Nobody could have guessed the popularity of Pokémon Go, the virtual reality app that currently has more daily users than Twitter. But with great power comes great responsibility, as the creators of this hit app are aware. They're in the process of allowing places that come up on the maps as Pokéstops to opt out.
Pokéstops are spots where users can go to get items and drop lures that will attract Pokémon. They're typically public places in real life, like churches and parks and libraries, but sometimes they're private property or places that really have no business being Pokéstops, like the American Holocaust Memorial Museum, which recently had its Pokéstop removed.
It's great that the Pokémon Go team is working to make these changes because, as much as there are many people who adore the game, there are also many who dislike it because it brings masses of random people to places they were not invited, which can be an inconvenience if the place is a business or a safety hazard if the place is a nuclear plant. Real life places weren't designed for games. A church, for example, is a place of worship, not a place to snag some potions. A lot of places have signs and notices up to ward off dedicated Poké-players, but, from the many reports of injuries, crashes and even deaths brought on by the game, it can be assumed that some people are too focused on their phones to notice signs.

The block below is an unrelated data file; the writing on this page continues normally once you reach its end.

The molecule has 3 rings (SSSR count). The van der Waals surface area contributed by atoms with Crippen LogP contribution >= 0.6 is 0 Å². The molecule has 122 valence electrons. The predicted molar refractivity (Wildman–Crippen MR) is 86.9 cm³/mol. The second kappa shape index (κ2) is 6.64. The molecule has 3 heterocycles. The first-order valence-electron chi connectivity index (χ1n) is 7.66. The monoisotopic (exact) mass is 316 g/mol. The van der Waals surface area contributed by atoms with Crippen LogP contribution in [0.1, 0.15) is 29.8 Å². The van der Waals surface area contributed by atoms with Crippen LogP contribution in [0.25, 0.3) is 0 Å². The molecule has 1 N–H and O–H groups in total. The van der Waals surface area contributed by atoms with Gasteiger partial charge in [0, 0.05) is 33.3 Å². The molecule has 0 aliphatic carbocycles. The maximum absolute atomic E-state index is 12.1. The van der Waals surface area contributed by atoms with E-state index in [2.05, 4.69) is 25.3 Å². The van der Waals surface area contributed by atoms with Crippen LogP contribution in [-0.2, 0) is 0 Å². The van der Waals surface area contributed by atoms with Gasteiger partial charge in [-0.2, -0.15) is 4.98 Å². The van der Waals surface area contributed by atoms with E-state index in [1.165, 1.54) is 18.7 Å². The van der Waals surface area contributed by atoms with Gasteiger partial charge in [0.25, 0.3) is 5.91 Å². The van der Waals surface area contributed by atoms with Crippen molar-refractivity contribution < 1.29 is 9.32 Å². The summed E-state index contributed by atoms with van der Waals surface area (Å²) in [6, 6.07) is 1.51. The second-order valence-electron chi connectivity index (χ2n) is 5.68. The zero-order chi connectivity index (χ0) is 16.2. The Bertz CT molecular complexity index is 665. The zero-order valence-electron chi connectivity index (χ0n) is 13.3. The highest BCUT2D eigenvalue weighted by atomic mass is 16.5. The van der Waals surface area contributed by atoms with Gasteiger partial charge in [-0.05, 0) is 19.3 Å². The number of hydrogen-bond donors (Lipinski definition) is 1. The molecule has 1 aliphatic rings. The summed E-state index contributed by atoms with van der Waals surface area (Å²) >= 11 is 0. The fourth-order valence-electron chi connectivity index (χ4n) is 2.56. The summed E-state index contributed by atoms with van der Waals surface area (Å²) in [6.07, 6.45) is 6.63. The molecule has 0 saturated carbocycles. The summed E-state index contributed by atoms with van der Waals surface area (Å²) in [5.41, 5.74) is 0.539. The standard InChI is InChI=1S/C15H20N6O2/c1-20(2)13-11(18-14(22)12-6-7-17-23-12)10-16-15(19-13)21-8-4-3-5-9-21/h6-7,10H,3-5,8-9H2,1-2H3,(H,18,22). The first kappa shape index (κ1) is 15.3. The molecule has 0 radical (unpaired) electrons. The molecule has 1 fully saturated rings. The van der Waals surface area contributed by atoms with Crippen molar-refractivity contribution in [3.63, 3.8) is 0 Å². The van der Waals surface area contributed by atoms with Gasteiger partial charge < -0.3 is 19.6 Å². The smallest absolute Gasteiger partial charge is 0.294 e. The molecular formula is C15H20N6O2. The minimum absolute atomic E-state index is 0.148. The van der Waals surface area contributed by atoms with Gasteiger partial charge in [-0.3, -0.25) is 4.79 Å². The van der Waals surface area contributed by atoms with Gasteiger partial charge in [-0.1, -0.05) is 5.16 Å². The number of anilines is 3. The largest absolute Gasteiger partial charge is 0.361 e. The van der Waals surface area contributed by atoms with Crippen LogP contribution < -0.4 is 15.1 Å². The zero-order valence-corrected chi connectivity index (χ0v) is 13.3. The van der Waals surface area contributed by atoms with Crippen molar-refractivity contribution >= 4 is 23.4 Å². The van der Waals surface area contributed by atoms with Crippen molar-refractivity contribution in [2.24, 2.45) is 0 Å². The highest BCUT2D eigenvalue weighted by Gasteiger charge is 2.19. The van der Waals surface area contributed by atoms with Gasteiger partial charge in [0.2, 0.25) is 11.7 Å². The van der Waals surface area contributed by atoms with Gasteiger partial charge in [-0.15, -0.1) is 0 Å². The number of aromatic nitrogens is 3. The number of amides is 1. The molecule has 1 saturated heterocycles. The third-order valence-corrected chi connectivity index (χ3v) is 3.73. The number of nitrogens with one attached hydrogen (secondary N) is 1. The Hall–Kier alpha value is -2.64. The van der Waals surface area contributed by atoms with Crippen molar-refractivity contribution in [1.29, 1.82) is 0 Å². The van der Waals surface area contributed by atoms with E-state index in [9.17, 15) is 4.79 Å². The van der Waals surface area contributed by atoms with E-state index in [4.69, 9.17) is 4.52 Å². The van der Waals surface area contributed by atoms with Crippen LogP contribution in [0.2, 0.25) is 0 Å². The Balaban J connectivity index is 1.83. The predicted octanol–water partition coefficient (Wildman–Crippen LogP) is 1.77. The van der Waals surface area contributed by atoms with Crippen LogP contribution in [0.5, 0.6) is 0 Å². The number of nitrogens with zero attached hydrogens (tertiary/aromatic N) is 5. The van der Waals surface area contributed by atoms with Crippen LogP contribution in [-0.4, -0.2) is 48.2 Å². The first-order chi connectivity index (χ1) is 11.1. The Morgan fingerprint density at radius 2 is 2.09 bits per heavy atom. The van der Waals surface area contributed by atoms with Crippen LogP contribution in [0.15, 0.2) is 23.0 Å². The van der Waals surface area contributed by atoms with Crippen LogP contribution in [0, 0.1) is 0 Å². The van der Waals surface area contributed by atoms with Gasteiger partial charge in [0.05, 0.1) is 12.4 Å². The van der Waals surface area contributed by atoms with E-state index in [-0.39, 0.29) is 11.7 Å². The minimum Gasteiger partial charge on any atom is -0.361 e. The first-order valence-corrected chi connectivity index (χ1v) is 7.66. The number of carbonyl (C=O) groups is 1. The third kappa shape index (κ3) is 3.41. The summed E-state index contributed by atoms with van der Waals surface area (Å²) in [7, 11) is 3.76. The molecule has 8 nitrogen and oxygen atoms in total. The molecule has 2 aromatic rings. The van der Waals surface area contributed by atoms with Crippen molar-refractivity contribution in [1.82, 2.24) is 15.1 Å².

Though there isn't a set date as to when this important change will be made available, there is an online form on the Niantic (the developer) website that can be filled out in the meantime. L
ogically, the next step after that would be allowing places that want to be Pokéstops to become so. Small businesses or stores that actually want some new traffic and appreciate the game's ways will, hypothetically, be able to get visitors in this way.
Pokémon Go could soon achieve the world harmony that used to only exist behind the screen!